Media Center System
For those who already have a Media Center System, see Media Center Tips.
- Large tower with good, quiet cooling
- Reasonable speed processor with enough memory
- LARGE, fast hard drives
- High-speed DVD-RW drive
- High-speed, Dual Monitor Video Card
- Multiple TV tuners
- Remote Control System
- Optional: Media Reader
- Surround Sound System
Recommendations (with details)
- Personally I recommend a custom built machine, you'll get exactly what you want/need.
- Tower that will hold at least 2 internal hard-drives.
- Tower with good, but QUIET cooling. (January 2008 update: I highly recommend the Antec P180 tower. It has slide out drawers for SIX hard-drives (plus four 5.25 inch bays) and it comes with three very quiet built-in fans.)
- Reasonable speed processor, doesn't have to be the fastest. You'll get more computer for your dollar if you pick a processor a step or two down from the current fastest processor.
- I recommend as an absolute minimum 2GB for a Vista machine. If you want 4GB I recommend 2GB memory sticks, I understand that 4 sticks actually slow down your machine. (With Media Center XP it was 1GB of memory.)
- LARGE serial hard drives. Serial ATA (SATA) drives offer faster data transfer. A large buffer is probably more important than higher RPM. Look for the most cost-effective LARGE hard drives. (In 2006 I wrote: today 500GB drives are going for $0.63 per GB while a 320GB drive costs $0.39 per GB ... this means that for just a little more than the cost of one 500GB drive I could buy 3 smaller ones with total storage of 960GBs.) And in January 2008: 500GB drives go for about $100, or $0.20 per GB, while 1TB drives go for $275-300, or about $.30 per GB. In other words the premimum for the newest largest drives is still about 50% over the cost of the next size down. (750MB drives are going for $160-170, or only $0.22 per GB so are probably the best choice today.)
- High-speed DVD-RW drive. As yet there are very few serial DVD drives, but if you plan to burn lots of DVDs, the improved performance is probably worth the extra cost. One thing to be aware of: in 2006 processors only supported 2 SATA drives, this means that if you have a Serial DVD drive your second internal hard drive must be IDE. (SATA cards are available which will support additional SATA drives on a machine, but the bus speed at which the card operates may not make these drives any faster than IDE drives.) 2008 update: most processors now support 4 SATA drives. Because I wasn't all that impressed by my first SATA DVD drive I went with IDE DVD drives in my latest machine so I would have connections for 4 SATA hard-drives. Haven't seen much difference in the DVD write speed.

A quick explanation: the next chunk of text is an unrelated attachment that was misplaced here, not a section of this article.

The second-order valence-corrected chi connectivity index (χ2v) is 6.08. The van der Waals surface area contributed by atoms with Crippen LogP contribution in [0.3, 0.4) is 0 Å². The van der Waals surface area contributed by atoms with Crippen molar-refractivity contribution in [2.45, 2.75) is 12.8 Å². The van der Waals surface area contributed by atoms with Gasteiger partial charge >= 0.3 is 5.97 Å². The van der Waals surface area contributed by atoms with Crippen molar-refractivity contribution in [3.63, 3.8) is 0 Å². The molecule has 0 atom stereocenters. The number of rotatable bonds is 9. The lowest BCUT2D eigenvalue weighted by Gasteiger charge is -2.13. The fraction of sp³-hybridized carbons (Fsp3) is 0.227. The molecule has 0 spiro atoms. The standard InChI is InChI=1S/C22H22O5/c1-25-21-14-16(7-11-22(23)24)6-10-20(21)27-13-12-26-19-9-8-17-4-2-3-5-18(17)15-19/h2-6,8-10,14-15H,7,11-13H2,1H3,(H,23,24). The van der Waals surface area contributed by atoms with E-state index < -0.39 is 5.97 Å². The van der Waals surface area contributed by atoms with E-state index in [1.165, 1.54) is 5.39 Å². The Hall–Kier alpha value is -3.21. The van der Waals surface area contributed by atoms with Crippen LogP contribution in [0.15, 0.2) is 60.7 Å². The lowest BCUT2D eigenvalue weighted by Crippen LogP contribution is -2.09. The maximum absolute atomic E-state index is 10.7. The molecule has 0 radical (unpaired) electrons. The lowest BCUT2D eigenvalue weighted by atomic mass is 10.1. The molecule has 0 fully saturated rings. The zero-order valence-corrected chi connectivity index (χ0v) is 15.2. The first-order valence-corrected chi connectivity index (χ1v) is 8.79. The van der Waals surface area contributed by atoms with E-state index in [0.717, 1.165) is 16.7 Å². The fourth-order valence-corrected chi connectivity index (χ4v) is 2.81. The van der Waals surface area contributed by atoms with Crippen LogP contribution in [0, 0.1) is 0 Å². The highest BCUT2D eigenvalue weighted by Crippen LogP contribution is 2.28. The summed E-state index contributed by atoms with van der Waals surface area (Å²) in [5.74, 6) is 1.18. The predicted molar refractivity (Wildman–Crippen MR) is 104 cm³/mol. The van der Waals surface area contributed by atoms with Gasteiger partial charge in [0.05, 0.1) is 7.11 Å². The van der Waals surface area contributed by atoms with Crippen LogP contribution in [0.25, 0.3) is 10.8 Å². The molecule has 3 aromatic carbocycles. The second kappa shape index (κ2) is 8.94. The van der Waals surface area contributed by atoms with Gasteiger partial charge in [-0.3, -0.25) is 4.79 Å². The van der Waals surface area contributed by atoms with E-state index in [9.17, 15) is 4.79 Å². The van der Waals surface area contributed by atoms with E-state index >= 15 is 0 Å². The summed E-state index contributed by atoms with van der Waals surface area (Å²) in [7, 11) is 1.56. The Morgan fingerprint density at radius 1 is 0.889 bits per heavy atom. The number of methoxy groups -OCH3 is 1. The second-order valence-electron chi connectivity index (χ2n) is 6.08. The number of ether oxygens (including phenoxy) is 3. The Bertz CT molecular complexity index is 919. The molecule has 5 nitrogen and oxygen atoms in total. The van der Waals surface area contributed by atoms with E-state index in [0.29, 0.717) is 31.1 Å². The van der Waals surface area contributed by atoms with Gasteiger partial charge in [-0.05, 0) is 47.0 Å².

- High-speed, Dual Monitor Video Card. Unless you want to play games to, you need not buy the fastest video card. Instead make sure you get one that works well with Media Center.
- Multiple TV tuners - two at least. Check out the price of upgrading from one to two tuners. Also, since basic packages come with a single tuner, check out the price of just installing an additional dual-tuner card so you have a total of three tuners.
- Remote Control System. Comes as part of a real Microsoft Media Center package. Not only does it include a remote control and sensor, but also includes infra-red emitters to control cable or satellite boxes, etc.
- Optional: Media Reader. Depends on how you use your media center, I had one installed on mine but never use it because I process my digital photographs on another machine.
- Projector: I recommend the reviews and comparisons on this site: www.ProjectorCentral.com. Measure the room where you are going to use it. What is the distance between the projector and screen (or wall used as a screen)? What is the maximum width and height of the screen (or portion of wall available as screen)? Use the calculator associated with each projector on ProjectorCentral.com to verify it has a lens appropriate to the room.
- Surround Sound System: Different people perfer different speaker systems. Visit a good audio store with a room where you can actually compare speakers. Then check-out prices on the internet to make sure the local price is reasonable; if local price isn't that much more buy it locally where you'll get better support.
Before using your new Media Center System, see Media Center Tips.
Back to Resource Index
Visits since April 13, 2005: 5259